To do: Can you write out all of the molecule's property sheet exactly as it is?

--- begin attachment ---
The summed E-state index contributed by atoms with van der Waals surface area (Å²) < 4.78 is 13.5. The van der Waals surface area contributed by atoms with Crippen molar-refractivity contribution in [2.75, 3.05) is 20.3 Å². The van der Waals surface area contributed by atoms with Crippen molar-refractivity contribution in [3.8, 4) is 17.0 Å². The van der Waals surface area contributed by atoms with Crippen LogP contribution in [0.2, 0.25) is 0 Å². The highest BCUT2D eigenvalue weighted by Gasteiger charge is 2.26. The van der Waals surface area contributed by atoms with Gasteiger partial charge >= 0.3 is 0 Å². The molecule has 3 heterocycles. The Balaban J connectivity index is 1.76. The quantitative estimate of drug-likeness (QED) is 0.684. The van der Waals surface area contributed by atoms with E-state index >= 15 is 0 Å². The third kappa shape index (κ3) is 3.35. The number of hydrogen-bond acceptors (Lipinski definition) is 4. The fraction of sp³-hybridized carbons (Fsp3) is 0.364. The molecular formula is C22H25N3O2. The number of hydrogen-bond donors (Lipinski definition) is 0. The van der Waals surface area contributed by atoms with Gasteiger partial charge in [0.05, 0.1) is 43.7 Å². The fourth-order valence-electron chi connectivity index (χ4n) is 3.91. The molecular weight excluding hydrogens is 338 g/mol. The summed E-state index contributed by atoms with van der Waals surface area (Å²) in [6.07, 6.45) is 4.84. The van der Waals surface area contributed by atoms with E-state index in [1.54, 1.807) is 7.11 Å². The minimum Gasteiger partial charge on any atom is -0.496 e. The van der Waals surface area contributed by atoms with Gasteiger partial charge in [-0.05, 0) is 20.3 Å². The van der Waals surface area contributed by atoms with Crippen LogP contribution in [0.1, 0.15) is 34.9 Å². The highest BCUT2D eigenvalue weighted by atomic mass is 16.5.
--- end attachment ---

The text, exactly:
The summed E-state index contributed by atoms with van der Waals surface area (Å²) < 4.78 is 13.5. The van der Waals surface area contributed by atoms with Crippen molar-refractivity contribution in [2.75, 3.05) is 20.3 Å². The van der Waals surface area contributed by atoms with Crippen molar-refractivity contribution in [3.8, 4) is 17.0 Å². The van der Waals surface area contributed by atoms with Crippen LogP contribution in [0.2, 0.25) is 0 Å². The highest BCUT2D eigenvalue weighted by Gasteiger charge is 2.26. The van der Waals surface area contributed by atoms with Gasteiger partial charge >= 0.3 is 0 Å². The molecule has 3 heterocycles. The Balaban J connectivity index is 1.76. The quantitative estimate of drug-likeness (QED) is 0.684. The van der Waals surface area contributed by atoms with E-state index >= 15 is 0 Å². The third kappa shape index (κ3) is 3.35. The number of hydrogen-bond acceptors (Lipinski definition) is 4. The fraction of sp³-hybridized carbons (Fsp3) is 0.364. The molecular formula is C22H25N3O2. The number of hydrogen-bond donors (Lipinski definition) is 0. The van der Waals surface area contributed by atoms with Gasteiger partial charge in [0.05, 0.1) is 43.7 Å². The fourth-order valence-electron chi connectivity index (χ4n) is 3.91. The molecular weight excluding hydrogens is 338 g/mol. The summed E-state index contributed by atoms with van der Waals surface area (Å²) in [6.07, 6.45) is 4.84. The van der Waals surface area contributed by atoms with E-state index in [1.54, 1.807) is 7.11 Å². The minimum Gasteiger partial charge on any atom is -0.496 e. The van der Waals surface area contributed by atoms with Gasteiger partial charge in [-0.05, 0) is 20.3 Å². The van der Waals surface area contributed by atoms with Crippen LogP contribution in [0.1, 0.15) is 34.9 Å². The highest BCUT2D eigenvalue weighted by atomic mass is 16.5.